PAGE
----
There is garbage everywhere, sometimes we walk past real dumps where the children play together with the pigs. There are also cows and monkeys. Not to mention the dogs and cats.

Tughlakabad is a small municipality in its own right. During a conversation with the residents, it was said that hardly anyone ever leaves Tughlakabad. This fact, as well as the fact that many parents have also not received schooling, are one of the reasons why many children do not go to school. Especially the girls take care of their younger siblings, but often the children just are roaming around..

ABHAS is now trying to provide these children with at least a basic level of education, supporting especially needy girls with scholarships. They receive school supplies and afternoon lessons at ABHAS.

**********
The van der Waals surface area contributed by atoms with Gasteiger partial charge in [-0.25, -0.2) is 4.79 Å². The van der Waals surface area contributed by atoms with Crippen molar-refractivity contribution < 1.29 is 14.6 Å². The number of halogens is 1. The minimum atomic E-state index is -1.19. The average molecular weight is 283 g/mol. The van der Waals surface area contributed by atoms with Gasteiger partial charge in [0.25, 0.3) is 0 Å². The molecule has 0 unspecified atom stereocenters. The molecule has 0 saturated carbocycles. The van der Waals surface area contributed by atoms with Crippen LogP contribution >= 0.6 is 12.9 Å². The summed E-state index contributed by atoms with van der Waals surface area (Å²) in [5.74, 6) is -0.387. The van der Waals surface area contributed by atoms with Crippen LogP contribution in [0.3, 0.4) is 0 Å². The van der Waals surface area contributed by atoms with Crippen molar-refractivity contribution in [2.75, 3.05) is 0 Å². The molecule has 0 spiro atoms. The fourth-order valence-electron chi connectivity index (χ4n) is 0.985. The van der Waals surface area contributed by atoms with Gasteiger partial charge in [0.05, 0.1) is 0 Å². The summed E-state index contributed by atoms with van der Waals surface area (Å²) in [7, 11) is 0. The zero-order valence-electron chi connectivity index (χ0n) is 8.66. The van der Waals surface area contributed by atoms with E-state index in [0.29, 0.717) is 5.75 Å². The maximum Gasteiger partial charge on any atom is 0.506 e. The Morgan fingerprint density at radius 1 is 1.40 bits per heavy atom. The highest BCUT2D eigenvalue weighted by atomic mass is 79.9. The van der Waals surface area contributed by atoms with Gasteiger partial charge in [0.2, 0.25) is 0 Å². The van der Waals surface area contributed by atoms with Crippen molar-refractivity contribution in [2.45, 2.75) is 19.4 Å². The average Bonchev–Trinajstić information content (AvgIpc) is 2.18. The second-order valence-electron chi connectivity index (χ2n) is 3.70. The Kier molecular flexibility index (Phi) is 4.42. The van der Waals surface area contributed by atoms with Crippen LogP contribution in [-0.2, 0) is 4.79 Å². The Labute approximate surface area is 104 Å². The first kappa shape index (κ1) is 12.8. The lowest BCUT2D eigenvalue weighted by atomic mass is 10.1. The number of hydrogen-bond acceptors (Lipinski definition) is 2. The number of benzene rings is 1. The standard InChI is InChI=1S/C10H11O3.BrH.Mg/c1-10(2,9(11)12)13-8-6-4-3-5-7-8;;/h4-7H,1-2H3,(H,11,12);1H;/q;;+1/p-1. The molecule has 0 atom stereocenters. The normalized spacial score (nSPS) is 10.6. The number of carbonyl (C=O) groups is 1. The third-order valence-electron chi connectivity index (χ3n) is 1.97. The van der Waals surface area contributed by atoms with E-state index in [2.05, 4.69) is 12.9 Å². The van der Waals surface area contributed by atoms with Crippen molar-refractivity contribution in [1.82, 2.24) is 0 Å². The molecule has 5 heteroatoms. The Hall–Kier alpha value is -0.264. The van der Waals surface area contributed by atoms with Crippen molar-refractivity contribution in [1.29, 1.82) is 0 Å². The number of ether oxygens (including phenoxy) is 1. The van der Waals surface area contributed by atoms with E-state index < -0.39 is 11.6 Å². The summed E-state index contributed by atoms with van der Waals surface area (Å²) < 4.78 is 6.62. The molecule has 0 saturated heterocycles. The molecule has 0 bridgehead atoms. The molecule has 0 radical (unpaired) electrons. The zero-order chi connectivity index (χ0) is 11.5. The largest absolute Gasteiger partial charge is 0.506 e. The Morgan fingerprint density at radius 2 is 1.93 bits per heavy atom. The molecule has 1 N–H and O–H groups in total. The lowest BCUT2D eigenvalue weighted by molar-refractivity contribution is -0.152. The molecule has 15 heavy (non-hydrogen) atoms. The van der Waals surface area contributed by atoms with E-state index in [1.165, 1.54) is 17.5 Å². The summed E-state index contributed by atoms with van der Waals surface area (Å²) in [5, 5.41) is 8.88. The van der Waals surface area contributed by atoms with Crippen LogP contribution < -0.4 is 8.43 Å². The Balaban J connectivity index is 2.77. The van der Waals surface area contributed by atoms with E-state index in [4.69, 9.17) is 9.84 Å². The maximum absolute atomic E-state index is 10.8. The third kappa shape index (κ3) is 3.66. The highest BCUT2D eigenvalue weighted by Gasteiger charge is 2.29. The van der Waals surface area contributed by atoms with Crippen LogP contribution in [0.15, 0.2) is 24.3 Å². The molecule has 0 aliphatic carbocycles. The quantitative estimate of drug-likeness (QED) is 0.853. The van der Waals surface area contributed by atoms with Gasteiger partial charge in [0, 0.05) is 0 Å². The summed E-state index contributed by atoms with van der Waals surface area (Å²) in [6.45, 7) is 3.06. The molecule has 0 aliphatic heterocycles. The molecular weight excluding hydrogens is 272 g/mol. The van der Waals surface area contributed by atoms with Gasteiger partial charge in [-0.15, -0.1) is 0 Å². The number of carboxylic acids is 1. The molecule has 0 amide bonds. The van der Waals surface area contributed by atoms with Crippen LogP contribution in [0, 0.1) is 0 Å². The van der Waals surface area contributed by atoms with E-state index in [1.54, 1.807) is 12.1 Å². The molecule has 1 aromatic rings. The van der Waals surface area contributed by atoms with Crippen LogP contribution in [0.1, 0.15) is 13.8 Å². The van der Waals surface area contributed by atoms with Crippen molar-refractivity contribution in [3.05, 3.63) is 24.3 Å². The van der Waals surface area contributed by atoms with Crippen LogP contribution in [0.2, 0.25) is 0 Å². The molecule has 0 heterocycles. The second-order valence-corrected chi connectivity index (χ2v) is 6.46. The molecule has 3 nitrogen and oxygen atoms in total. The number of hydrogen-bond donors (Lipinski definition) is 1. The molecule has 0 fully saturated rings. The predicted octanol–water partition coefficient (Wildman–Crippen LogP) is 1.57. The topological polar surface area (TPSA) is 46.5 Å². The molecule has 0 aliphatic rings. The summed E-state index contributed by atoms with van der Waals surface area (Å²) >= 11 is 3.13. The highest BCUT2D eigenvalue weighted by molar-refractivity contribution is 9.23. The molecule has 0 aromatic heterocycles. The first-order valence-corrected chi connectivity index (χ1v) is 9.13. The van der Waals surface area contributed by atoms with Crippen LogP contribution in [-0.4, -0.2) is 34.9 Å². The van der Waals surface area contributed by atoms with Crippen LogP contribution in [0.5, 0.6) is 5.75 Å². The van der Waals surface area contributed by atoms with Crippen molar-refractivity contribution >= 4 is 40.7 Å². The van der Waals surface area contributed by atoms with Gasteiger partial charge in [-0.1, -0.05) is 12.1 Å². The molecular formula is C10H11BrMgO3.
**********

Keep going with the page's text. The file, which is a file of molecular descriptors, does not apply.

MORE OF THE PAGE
Workshops on topics such as puberty and hygiene are often held or tinkered and danced.

But now to my personal work.

Every morning from 10:00 am to 1:00 pm we work in a center for early childhood education. Children between the ages of 2 and 12 come here more or less regularly to receive, among other things, a basic education in reading and writing, to be cared for and to get a hot meal. These children are either early school leavers, have never gone to school or are simply too young to do so.

Joanna and I have our own group here. Playfully, we try to teach the children both the Latin alphabet, as well as English vocabulary and sentence structures. In addition, we paint and sing a lot with the little ones or engage in sports with ball and bouncing games. The children are full of energy, very trusting and for the most part very inquisitive.